I continuously am amazed at the power of networking, and how influential your network can be in life.
If you can’t list instances that your network has saved your behind, provided you with a job lead, introduced you to a peer that changed your life, or where you have reciprocated – well then you are not making the most out of your network.
Networks are not one sided. People sometimes make the assumption that they can connect with individuals and perhaps read their blog, twitter posts, linkedin updates – but don’t make the investment in nurturing the relationship.
When we nurture our network, the fruits of that labor can be immense. We are all subject matter experts in at least one area. How have you decided to give back to your community, your peers, and the body of knowledge?
Whether it’s contributing to a white paper, personally mentoring someone, sharing your experiences via a blog or presentation – these all can make the difference to just one person. And if we someone affect just one person, it makes it worthwhile.
Most of us regularly attend some type of conference, and we may see the same individuals there every year. There are key things we can do to build upon these acquaintenances so that we build a mutually beneficial network. My top 5 tips are:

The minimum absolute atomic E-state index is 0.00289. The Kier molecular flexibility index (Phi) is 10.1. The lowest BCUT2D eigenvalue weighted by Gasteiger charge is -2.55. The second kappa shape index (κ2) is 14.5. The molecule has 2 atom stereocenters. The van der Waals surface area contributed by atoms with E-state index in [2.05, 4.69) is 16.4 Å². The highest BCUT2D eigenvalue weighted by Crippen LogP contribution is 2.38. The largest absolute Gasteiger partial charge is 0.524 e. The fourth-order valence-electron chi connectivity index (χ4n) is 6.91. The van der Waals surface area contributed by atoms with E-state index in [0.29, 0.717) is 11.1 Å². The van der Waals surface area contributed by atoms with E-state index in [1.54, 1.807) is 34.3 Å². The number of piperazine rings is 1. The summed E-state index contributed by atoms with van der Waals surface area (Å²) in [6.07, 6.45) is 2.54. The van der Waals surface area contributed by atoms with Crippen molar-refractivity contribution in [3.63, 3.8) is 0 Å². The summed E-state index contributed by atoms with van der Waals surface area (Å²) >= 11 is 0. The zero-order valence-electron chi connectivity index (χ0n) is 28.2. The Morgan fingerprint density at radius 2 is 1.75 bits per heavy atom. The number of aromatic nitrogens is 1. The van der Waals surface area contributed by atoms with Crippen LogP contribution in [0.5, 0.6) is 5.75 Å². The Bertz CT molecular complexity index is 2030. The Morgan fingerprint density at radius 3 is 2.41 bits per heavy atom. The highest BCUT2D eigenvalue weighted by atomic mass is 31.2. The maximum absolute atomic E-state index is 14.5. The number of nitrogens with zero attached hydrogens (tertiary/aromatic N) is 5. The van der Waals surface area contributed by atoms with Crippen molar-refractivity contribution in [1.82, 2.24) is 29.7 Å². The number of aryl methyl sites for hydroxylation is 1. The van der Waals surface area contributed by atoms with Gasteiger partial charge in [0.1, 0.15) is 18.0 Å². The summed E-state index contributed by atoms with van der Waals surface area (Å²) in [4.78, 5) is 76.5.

1. Join a user group, then actually participate in it! – whether it’s via linkedin or some other method, joining and participating with other users will build your own knowledge base and create an enviroment best practices sharing.
2. Make it a goal to meet 5 new contacts per conference and then follow up with them – It’s not about coming back with 50 business cards and then not having a clue who was who. Try and meet five indivividuals and bring them into your network.
3. For each new or existing person in your network, identify how you both benefit from your relationship – It’s not always work related. There’s always something positive that you both can bring to each other. If you can’t identify how you are giving back to the relationship, then you must put more of an effort in to nurture it.
4. Document your networking goals and have a strategy – In what shape do you want your network to be in…say in six months, a year? Identify what areas need the most improvement and what are your strengths.
5. Assess your network’s progress – regularly document the benefits you are reaping and that you also provide. Make changes that need to happen. If there are areas or people that are choking the life out of building a successful network, then take necessary action.
Growing a successful network means getting to work! There are seeds to sow, weeds to pull, you have to provide plenty of nutrients….but the fruits of the labor can be priceless.
I’m part of the ASQ Influential Voices program. While I receive an honorarium from ASQ for my commitment, the thoughts and opinions expressed on my blog are my own.